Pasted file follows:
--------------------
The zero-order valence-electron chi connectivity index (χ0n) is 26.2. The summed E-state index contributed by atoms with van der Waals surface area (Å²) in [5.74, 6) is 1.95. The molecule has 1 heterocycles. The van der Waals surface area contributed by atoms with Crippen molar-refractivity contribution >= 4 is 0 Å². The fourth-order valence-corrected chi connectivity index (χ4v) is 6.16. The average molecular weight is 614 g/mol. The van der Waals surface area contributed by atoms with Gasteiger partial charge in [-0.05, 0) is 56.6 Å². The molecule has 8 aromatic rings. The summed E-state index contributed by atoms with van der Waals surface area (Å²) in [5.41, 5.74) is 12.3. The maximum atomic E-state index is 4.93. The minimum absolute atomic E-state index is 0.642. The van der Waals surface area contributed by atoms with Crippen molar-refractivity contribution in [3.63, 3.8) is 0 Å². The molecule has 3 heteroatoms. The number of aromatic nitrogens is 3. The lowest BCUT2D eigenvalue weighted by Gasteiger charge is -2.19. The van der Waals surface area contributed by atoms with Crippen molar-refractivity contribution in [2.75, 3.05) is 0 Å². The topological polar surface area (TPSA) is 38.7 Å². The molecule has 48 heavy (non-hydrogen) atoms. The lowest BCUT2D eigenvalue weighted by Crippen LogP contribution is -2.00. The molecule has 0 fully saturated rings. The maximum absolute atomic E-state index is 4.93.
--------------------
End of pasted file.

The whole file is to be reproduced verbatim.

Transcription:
The zero-order valence-electron chi connectivity index (χ0n) is 26.2. The summed E-state index contributed by atoms with van der Waals surface area (Å²) in [5.74, 6) is 1.95. The molecule has 1 heterocycles. The van der Waals surface area contributed by atoms with Crippen molar-refractivity contribution >= 4 is 0 Å². The fourth-order valence-corrected chi connectivity index (χ4v) is 6.16. The average molecular weight is 614 g/mol. The van der Waals surface area contributed by atoms with Gasteiger partial charge in [-0.05, 0) is 56.6 Å². The molecule has 8 aromatic rings. The summed E-state index contributed by atoms with van der Waals surface area (Å²) in [5.41, 5.74) is 12.3. The maximum atomic E-state index is 4.93. The minimum absolute atomic E-state index is 0.642. The van der Waals surface area contributed by atoms with Crippen molar-refractivity contribution in [3.63, 3.8) is 0 Å². The molecule has 3 heteroatoms. The number of aromatic nitrogens is 3. The lowest BCUT2D eigenvalue weighted by Gasteiger charge is -2.19. The van der Waals surface area contributed by atoms with Crippen molar-refractivity contribution in [2.75, 3.05) is 0 Å². The topological polar surface area (TPSA) is 38.7 Å². The molecule has 48 heavy (non-hydrogen) atoms. The lowest BCUT2D eigenvalue weighted by Crippen LogP contribution is -2.00. The molecule has 0 fully saturated rings. The maximum absolute atomic E-state index is 4.93.